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With dozens of new lawmakers from an Italian protest movement still dazed after a shock election success, the party's former comedian turned activist leader was suddenly in the driving seat on Tuesday.
Beppe Grillo's Five Star Movement (M5S) captured over a quarter of the vote for the lower house, incredibly becoming the biggest individual party in parliament and the number three grouping after the main right and left coalitions.
"Grillo will play a decisive role. He has to decide whether to strike a limited agreement with the left or whether to go for fresh elections," said Roberto D'Alimonte, a politics professor at Rome's LUISS university.
"All the cards are in his hands," D'Alimonte said.
It is a stunning turn of events for the tousle-haired 64-year-old who has spoken to packed squares across the country during the campaign, channelling the discontent of Italians fed up with austerity and corrupt politicians.
Grillo set up his group in 2009, initially as one of several citizen movements against then prime minister Silvio Berlusconi.
It was dismissed as a sideshow in Italian politics but it quickly captured youth support with its irreverent and Internet-based campaigning.
As scandals have mounted in recent months in Italy over the massive waste of public funds by politicians showered with perks and cash handouts, the M5S has gained in popularity and become a political force.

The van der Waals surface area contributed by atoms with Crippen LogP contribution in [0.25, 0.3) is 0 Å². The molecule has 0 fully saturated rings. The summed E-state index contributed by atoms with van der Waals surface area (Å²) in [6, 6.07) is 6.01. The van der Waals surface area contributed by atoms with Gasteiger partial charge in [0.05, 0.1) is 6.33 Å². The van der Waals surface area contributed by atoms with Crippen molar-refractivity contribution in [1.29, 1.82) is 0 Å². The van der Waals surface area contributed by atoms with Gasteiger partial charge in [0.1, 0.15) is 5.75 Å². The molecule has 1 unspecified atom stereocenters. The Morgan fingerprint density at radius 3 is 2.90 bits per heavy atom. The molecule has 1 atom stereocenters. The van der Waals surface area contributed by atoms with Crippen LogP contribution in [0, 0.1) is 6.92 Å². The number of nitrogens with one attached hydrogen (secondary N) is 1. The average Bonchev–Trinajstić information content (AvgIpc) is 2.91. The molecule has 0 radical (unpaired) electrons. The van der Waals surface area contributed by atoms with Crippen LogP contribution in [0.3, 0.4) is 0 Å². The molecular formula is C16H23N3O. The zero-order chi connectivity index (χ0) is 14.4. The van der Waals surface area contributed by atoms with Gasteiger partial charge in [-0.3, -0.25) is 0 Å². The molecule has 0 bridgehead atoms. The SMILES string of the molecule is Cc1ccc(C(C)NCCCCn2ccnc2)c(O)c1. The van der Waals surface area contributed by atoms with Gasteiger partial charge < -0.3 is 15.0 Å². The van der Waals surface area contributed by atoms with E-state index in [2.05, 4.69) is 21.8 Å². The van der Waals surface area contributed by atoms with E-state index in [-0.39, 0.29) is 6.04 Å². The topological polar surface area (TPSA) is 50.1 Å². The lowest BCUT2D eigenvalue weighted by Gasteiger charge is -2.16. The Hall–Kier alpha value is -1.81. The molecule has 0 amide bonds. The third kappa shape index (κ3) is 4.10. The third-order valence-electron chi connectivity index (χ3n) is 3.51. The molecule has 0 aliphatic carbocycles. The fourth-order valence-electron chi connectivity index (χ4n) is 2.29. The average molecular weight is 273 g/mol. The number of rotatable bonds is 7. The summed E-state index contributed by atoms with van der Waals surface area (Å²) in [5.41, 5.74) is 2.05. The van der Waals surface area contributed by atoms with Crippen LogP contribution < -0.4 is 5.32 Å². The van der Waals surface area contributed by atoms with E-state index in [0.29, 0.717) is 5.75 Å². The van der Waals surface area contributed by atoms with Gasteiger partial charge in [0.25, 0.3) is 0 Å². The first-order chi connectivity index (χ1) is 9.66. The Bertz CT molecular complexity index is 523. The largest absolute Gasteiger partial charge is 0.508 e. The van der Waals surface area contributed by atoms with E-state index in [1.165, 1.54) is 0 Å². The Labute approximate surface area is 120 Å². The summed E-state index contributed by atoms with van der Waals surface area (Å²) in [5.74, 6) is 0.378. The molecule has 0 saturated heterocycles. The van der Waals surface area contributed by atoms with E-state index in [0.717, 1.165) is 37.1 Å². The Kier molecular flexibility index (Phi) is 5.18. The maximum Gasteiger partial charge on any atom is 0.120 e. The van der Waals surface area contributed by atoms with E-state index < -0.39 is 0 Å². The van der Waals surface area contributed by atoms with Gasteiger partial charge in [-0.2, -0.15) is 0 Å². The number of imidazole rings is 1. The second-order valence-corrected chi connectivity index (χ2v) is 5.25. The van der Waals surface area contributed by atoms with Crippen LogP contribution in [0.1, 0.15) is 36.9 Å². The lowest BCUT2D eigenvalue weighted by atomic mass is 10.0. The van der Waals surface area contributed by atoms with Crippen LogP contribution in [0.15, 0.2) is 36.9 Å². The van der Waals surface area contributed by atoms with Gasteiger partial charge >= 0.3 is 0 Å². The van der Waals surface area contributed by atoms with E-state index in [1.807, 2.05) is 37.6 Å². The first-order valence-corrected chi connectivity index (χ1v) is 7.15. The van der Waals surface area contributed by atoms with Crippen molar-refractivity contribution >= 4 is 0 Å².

The first display of its new power came last year when it won the highest number of votes for any single party in regional elections in Sicily.
In the Sicilian regional government, M5S lawmakers won praise for slashing their own salaries and putting the money into a fund to help small businesses.
They also successfully lobbied against and blocked the installation of a US radar system in a nature reserve -- an example of the type of local issue that is often most crucial for the "Grillini" -- or "little crickets" -- as Grillo's followers are known.
The party's platform has been generated through online contributions.
Many of the new lawmakers are very young -- some are close to the minimum age of 25 for entering the lower house -- and they espouse an eclectic mix of environmental and leftist causes as well as a general anti-sleaze ethos.
Virtually all the candidates were newcomers to politics including students, housewives, doctors, laid-off factory workers and even an astrophysicist.
Supporters say Grillo's movement has breathed new life into politics but critics warn it is an unpredictable populist group with completely unrealistic aims -- like the cancellation of Italy's debt and a 20-hour working week.
The movement "has no spokesman or clear mechanism for deciding on policy," said James Walston, a professor at the American University of Rome.
"It might dissolve in a few weeks, it might develop an independent statute or it might stay under Grillo's direct control," he said.
An added complication is that Grillo himself will not enter parliament as he has a conviction for manslaughter over a car accident in the 1980s in which three people died -- excluding him under his movement's own rules.
The prospect of an unelected anti-system activist pulling the strings in Italian politics from outside parliament has seasoned observers worried.
"One in four Italians voted for a party that says no to almost everything," said Franco Debenedetti, a columnist for Il Sole 24 Ore business daily.
In an interview on election night on Monday, Grillo said his movement's success sounded a death knell for the mainstream political parties and predicted they would only last "another seven or eight months".
"They've failed, both left and right. They've been there for 25 years and they've led the country into this catastrophe. Italy's problem is these people. They won't last long. Not long at all."